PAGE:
This post is part of a series on my visits to Jogyesa temple, Insadong, Tapgol Park, and Buramsan on the sixth day of my Holiday in Seoul, Korea. If you haven't read the first part, that's here: Korea day 6 part 1 - Euljiro 3-ga subway station and the Korean Postal Museum.
Here's another view of the white paper lanterns at Jogyesa temple. Each of the lanterns has a prayer card attached to the bottom. You can also see they have electric light bulbs to light the lanterns up at night. Quite sensible as it would take ages to light all those lanterns if they were using candles. It would probably be a fire risk to use candles as well.
The white paper lanterns are hung between Geungnakjeon hall (Hangeul: 극락전 Hanja: 極樂殿) on the left, and the main hall, Daeungjeon (Hangeul: 대웅전; Hanja: 大雄殿) on the right. You can see the platforms here that the monks would use to add new lanterns and check the bulbs etc.
I wasn't sure whether it was okay to take photos inside the main temple hall, and they were having a service in there anyway. But I took this one looking into the hall from outside, you can see one of the large golden Buddha statues inside the hall.
The outside of Daeungjeon is painted in the traditional Dancheong (단청) style, and has paintings of Buddha's life and teachings on the larger panels. The hall itself was built in 1938, though I would imagine that these paintings have been done (or touched up) much more recently than that.
This is the steps round the back of Daeungjeon hall. They have a small slide installed at the edge of the steps, but I'm not sure what it would be used for? On the left you can see a shoe rack filled with worshipers shoes. There are large plaques either side of the doors with Buddhist sayings written on them in Hanja.
I also took a panorama round the back of Daeungjeon, you can see the 360° VR version here: Daeungjeon, Jogyesa temple 360 VR. The hall is the largest single storey hall in South Korea.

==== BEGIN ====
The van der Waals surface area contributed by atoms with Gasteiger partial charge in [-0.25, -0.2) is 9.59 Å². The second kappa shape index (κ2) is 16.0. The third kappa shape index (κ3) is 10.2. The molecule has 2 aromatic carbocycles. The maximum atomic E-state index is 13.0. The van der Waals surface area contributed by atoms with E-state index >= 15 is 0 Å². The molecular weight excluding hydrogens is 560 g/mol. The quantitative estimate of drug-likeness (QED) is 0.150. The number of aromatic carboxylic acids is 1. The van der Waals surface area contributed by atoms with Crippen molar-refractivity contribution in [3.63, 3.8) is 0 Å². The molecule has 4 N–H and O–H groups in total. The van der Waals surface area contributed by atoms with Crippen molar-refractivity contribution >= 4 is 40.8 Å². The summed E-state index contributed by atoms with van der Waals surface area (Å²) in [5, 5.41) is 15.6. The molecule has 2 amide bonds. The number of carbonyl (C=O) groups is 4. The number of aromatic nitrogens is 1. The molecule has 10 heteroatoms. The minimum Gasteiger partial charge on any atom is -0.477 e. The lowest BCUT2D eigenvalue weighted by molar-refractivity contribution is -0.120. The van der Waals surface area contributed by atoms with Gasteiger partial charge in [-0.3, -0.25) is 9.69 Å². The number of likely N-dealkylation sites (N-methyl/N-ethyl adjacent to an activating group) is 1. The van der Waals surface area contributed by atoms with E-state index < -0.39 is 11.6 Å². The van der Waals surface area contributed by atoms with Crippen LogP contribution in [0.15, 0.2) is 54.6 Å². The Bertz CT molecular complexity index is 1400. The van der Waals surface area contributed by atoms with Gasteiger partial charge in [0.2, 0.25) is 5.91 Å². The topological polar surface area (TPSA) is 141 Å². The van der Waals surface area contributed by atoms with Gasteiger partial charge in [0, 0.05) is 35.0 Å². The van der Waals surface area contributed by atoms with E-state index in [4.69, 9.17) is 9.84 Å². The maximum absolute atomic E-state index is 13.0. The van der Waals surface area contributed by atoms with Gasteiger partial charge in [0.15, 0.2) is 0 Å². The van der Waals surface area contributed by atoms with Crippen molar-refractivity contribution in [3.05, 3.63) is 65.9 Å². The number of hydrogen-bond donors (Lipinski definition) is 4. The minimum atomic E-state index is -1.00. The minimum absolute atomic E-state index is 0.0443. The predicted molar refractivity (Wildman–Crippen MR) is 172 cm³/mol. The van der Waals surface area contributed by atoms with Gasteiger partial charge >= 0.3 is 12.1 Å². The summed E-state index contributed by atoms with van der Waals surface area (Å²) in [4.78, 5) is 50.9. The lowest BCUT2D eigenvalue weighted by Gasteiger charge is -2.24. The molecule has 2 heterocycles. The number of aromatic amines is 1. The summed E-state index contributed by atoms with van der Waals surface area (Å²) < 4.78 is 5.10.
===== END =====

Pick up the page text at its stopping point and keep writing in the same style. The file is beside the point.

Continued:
Going back up to the Beomjongru bell pavilion (Hangeul: 범종루; Hanja: 梵鐘樓), the gate to enter the room was closed, so I took the above photo from the top of the stairs. You can see the large bell in the centre of the room with a large drum to the right and a large wooden fish carving to the right. I think there should be a gong in there somewhere as well, though you can't see it from this angle.
The instruments are sounded by the monks 28 times in the morning and 33 times in the evening. The drum calls land creatures, the bell calls spirits, the gong calls birds, and the fish summons aquatic creatures.
Again, you can appreciate the beautiful and bright dancheong style the building is painted in.
To finish off with, above is a photo from the top of the steps up to the Bell pavilion, looking out over Jogyesa. To the left is Geungnakjeon, in the centre is the main hall Daeungjeon, and outside that is a large white marquee with chairs underneath. I'm not sure what the marquee and chairs would be used for, as I thought Buddhists usually worshiped sitting or kneeling on the floor.
After visiting Jogyesa we went off to see the Insadong shopping / cafe district.